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Britain’s Sarah Merker completes mission to eat scones at 244 National Trust sites



LONDON – Few things are more quintessentially British than afternoon tea.

The center stage of the delicious treat is usually a stack of warm, fluffy scones – round, doughy, baked desserts – topped with thick dollops of clotted cream and smothered in sweet strawberry jam. Not to be confused, dear reader, with American biscuits which are often savory, flaky rather than crumbly and drowned in gravy.

Frequently featured on shows such as ‘Great British Bake Off’ or nibbled with tea sipped with high pinkies on ‘Downton Abbey’, scones are a sentimental part of British life.

A British woman was so passionate about scones and British heritage sites that she combined his love of both, spending 10 years on a personal mission to visit 244 sites recognized by the National Trust, a century-old conservation charity, and enjoying a scone at each location.

Sarah Merker, 49, delighted Brits and made national headlines on Wednesday when she completed what she called her decade-long ‘odyssey’ and bit into her final scone – in the middle of a an ocean floor facing the Giant’s Causeway, a historic site in Northern Ireland.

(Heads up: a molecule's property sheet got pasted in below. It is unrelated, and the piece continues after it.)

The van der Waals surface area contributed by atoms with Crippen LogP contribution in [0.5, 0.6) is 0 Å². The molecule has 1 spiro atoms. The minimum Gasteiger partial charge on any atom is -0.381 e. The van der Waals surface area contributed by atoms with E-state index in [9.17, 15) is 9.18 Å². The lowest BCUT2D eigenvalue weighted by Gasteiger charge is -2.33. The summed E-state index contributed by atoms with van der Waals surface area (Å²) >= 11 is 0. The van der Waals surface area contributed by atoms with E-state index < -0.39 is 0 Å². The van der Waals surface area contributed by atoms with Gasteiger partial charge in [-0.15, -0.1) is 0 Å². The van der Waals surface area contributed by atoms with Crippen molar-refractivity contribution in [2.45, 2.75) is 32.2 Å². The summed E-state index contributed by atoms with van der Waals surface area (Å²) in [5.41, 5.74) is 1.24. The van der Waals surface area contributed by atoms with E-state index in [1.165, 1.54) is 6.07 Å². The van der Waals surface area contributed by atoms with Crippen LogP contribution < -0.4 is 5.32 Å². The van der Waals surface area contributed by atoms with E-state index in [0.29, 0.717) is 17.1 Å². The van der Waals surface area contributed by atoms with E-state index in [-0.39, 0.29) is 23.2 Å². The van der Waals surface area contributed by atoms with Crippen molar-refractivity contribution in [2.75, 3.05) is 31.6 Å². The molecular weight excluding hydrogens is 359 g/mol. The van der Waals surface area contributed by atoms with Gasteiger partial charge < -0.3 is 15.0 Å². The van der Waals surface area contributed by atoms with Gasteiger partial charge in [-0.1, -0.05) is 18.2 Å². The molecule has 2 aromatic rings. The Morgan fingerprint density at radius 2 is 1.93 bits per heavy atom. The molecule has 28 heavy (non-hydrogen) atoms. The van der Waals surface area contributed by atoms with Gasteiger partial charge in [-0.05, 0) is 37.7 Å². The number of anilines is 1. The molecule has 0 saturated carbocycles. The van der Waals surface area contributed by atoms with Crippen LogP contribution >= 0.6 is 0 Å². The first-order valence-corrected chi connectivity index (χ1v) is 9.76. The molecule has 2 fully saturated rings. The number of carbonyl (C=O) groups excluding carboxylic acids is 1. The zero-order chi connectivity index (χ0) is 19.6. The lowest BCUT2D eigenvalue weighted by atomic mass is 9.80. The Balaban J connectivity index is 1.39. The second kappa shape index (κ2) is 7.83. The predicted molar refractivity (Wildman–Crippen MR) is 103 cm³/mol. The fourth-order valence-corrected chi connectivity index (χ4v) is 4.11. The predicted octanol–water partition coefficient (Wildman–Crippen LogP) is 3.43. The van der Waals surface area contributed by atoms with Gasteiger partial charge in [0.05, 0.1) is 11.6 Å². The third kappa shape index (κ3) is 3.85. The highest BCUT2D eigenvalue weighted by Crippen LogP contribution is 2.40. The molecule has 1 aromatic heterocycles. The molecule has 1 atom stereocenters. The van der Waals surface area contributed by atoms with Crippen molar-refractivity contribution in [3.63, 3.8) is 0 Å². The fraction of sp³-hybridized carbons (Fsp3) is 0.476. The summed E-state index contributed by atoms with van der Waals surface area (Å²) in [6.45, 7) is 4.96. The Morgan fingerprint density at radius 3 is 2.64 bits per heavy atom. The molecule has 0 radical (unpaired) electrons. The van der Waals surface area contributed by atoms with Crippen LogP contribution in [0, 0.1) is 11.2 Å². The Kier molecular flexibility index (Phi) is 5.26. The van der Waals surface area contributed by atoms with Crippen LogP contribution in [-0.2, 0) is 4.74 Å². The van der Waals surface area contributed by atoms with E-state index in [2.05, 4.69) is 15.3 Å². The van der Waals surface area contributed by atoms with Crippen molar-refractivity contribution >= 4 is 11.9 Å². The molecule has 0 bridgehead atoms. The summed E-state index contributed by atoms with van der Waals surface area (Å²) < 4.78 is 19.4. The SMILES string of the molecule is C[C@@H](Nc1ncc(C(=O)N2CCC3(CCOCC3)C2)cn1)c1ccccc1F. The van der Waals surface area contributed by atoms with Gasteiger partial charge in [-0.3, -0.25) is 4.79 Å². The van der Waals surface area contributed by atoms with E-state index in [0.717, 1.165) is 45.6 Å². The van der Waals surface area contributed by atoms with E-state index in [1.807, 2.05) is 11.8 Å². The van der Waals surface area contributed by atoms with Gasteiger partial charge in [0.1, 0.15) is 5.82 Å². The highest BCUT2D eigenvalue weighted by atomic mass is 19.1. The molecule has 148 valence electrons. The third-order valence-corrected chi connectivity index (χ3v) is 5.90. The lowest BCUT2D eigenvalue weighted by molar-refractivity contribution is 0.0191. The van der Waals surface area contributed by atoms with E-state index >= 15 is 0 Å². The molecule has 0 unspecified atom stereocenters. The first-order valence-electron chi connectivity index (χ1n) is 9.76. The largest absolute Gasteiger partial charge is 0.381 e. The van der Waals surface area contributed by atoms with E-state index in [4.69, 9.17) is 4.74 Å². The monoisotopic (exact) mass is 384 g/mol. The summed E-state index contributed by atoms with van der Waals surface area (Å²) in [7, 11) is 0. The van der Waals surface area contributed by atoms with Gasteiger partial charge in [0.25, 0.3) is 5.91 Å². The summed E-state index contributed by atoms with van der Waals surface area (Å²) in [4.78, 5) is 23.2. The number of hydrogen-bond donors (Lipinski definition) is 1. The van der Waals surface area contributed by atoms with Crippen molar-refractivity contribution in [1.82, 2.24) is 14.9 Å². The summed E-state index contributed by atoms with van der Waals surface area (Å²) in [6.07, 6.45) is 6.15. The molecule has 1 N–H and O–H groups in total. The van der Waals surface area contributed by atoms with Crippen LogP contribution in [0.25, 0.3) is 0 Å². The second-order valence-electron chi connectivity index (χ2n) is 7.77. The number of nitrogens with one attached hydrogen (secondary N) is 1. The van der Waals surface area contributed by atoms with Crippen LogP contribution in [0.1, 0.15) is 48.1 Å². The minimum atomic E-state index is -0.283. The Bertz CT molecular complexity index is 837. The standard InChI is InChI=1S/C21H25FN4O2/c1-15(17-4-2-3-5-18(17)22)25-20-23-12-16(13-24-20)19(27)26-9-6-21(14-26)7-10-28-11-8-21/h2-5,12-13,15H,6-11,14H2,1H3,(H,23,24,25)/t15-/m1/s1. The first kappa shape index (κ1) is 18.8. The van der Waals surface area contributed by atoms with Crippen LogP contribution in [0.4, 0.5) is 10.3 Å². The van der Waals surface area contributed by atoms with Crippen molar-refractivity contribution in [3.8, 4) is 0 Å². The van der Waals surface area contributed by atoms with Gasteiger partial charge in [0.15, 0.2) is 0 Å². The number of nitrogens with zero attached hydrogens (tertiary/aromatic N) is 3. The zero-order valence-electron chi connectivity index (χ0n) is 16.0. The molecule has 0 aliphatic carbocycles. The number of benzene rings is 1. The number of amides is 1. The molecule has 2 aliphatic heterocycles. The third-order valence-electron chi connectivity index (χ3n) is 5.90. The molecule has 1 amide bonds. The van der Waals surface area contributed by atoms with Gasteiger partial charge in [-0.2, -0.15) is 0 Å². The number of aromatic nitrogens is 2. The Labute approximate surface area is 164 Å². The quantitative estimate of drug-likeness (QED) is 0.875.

“It was absolutely amazing,” the London-based global marketing manager told The Washington Post in an interview on Saturday about her long journey and the attention it received. “I never, ever get tired of scones.”

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Merker’s journey began for a practical reason – she and her husband had joined the charity National Trust as annual members in 2013, and Merker set out to visit each site with catering facilities for s ensure that his membership would not go unused, like his gym membership. .

However, over the years her mission has also taken on emotional significance – her husband Peter died of cancer in 2018, and as the couple had enjoyed visiting National Trust sites together, Merker also saw the trip end as a way to honor him. .

Along the way, she’s written a personal blog detailing what she’s learned – as well as rating the scones she’s tasted out of five. The blog was even turned into a book, highlighting scone recipes by National Trust chefs across the country – and eventually got its national media coverage.

‘People equate the National Trust with the scone – it’s quaint and a bit old-fashioned,’ she joked, calling her trip a ‘double whammy for Britishness’.

The National Trust, a conservation charity founded in 1895, works to preserve natural heritage sites such as beaches, castles, stately homes and acres of rolling countryside.

It is a sentimental part of the British national psyche and associated with volunteers, stately homes and teacups. Independent of government, it looks after more than 250,000 hectares of countryside, 780 miles of coastline and 500 historic properties, gardens and nature reserves – last year it received 20 million visitors.